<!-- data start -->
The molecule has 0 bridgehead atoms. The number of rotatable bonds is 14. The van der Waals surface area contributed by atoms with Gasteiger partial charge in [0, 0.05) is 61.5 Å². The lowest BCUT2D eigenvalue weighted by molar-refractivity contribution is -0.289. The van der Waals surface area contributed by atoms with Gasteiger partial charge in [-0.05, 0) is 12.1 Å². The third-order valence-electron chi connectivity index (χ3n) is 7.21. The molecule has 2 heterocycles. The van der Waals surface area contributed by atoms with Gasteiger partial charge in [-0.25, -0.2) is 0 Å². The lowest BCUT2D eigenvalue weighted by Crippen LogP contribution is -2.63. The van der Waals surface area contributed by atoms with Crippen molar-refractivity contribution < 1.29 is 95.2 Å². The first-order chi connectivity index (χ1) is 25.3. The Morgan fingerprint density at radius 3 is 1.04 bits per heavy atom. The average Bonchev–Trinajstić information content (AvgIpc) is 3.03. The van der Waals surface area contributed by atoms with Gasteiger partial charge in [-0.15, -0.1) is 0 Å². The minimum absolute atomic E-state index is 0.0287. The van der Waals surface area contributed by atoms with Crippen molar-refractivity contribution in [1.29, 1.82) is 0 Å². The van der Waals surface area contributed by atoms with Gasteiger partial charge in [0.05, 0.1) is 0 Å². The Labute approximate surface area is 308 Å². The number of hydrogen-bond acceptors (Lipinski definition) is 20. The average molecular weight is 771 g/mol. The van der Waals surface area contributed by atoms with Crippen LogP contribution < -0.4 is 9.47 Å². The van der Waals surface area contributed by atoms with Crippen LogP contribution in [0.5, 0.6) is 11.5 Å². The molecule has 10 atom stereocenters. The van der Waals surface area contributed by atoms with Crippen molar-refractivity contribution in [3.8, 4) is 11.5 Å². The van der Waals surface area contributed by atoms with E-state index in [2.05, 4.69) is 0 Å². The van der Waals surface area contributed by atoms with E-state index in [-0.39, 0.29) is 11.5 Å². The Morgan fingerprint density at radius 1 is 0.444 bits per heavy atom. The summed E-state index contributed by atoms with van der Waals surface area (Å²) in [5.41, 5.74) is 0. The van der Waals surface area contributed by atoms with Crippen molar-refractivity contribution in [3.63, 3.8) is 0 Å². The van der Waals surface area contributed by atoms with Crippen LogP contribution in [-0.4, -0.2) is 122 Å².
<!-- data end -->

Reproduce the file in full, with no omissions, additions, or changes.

The molecule has 0 bridgehead atoms. The number of rotatable bonds is 14. The van der Waals surface area contributed by atoms with Gasteiger partial charge in [0, 0.05) is 61.5 Å². The lowest BCUT2D eigenvalue weighted by molar-refractivity contribution is -0.289. The van der Waals surface area contributed by atoms with Gasteiger partial charge in [-0.05, 0) is 12.1 Å². The third-order valence-electron chi connectivity index (χ3n) is 7.21. The molecule has 2 heterocycles. The van der Waals surface area contributed by atoms with Gasteiger partial charge in [-0.25, -0.2) is 0 Å². The lowest BCUT2D eigenvalue weighted by Crippen LogP contribution is -2.63. The van der Waals surface area contributed by atoms with Crippen molar-refractivity contribution < 1.29 is 95.2 Å². The first-order chi connectivity index (χ1) is 25.3. The Morgan fingerprint density at radius 3 is 1.04 bits per heavy atom. The average Bonchev–Trinajstić information content (AvgIpc) is 3.03. The van der Waals surface area contributed by atoms with Gasteiger partial charge in [-0.15, -0.1) is 0 Å². The minimum absolute atomic E-state index is 0.0287. The van der Waals surface area contributed by atoms with Crippen molar-refractivity contribution in [1.29, 1.82) is 0 Å². The van der Waals surface area contributed by atoms with Gasteiger partial charge in [0.05, 0.1) is 0 Å². The Labute approximate surface area is 308 Å². The number of hydrogen-bond acceptors (Lipinski definition) is 20. The average molecular weight is 771 g/mol. The van der Waals surface area contributed by atoms with Crippen LogP contribution < -0.4 is 9.47 Å². The van der Waals surface area contributed by atoms with Crippen LogP contribution in [0.5, 0.6) is 11.5 Å². The molecule has 10 atom stereocenters. The van der Waals surface area contributed by atoms with Crippen molar-refractivity contribution in [3.8, 4) is 11.5 Å². The van der Waals surface area contributed by atoms with E-state index in [2.05, 4.69) is 0 Å². The van der Waals surface area contributed by atoms with E-state index in [-0.39, 0.29) is 11.5 Å². The Morgan fingerprint density at radius 1 is 0.444 bits per heavy atom. The summed E-state index contributed by atoms with van der Waals surface area (Å²) in [5.41, 5.74) is 0. The van der Waals surface area contributed by atoms with Crippen molar-refractivity contribution in [3.63, 3.8) is 0 Å². The van der Waals surface area contributed by atoms with Crippen LogP contribution in [-0.4, -0.2) is 122 Å².